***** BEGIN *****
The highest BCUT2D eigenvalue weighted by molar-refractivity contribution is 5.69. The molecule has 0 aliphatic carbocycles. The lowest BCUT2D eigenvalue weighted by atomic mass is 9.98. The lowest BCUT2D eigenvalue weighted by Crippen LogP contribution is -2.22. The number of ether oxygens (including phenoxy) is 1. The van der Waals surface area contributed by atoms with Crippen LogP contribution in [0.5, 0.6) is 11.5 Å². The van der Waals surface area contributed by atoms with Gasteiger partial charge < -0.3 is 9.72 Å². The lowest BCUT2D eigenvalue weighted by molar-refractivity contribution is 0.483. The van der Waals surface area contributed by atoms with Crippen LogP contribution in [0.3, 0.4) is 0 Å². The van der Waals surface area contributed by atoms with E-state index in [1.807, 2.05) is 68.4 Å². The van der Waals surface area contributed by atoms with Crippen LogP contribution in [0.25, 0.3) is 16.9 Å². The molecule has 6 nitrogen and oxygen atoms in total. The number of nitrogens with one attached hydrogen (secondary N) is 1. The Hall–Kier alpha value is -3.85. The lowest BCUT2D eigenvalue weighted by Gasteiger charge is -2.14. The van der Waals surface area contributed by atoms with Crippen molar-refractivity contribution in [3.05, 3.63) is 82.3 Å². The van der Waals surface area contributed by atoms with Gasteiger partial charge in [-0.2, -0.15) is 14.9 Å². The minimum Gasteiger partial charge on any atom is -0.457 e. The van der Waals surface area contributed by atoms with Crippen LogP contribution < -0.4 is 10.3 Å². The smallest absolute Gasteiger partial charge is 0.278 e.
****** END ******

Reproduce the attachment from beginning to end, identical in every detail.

The highest BCUT2D eigenvalue weighted by molar-refractivity contribution is 5.69. The molecule has 0 aliphatic carbocycles. The lowest BCUT2D eigenvalue weighted by atomic mass is 9.98. The lowest BCUT2D eigenvalue weighted by Crippen LogP contribution is -2.22. The number of ether oxygens (including phenoxy) is 1. The van der Waals surface area contributed by atoms with Crippen LogP contribution in [0.5, 0.6) is 11.5 Å². The van der Waals surface area contributed by atoms with Gasteiger partial charge < -0.3 is 9.72 Å². The lowest BCUT2D eigenvalue weighted by molar-refractivity contribution is 0.483. The van der Waals surface area contributed by atoms with Crippen LogP contribution in [0.3, 0.4) is 0 Å². The van der Waals surface area contributed by atoms with E-state index in [1.807, 2.05) is 68.4 Å². The van der Waals surface area contributed by atoms with Crippen LogP contribution in [0.25, 0.3) is 16.9 Å². The molecule has 6 nitrogen and oxygen atoms in total. The number of nitrogens with one attached hydrogen (secondary N) is 1. The Hall–Kier alpha value is -3.85. The lowest BCUT2D eigenvalue weighted by Gasteiger charge is -2.14. The van der Waals surface area contributed by atoms with Crippen molar-refractivity contribution in [3.05, 3.63) is 82.3 Å². The van der Waals surface area contributed by atoms with Gasteiger partial charge in [-0.2, -0.15) is 14.9 Å². The minimum Gasteiger partial charge on any atom is -0.457 e. The van der Waals surface area contributed by atoms with Crippen LogP contribution < -0.4 is 10.3 Å². The smallest absolute Gasteiger partial charge is 0.278 e.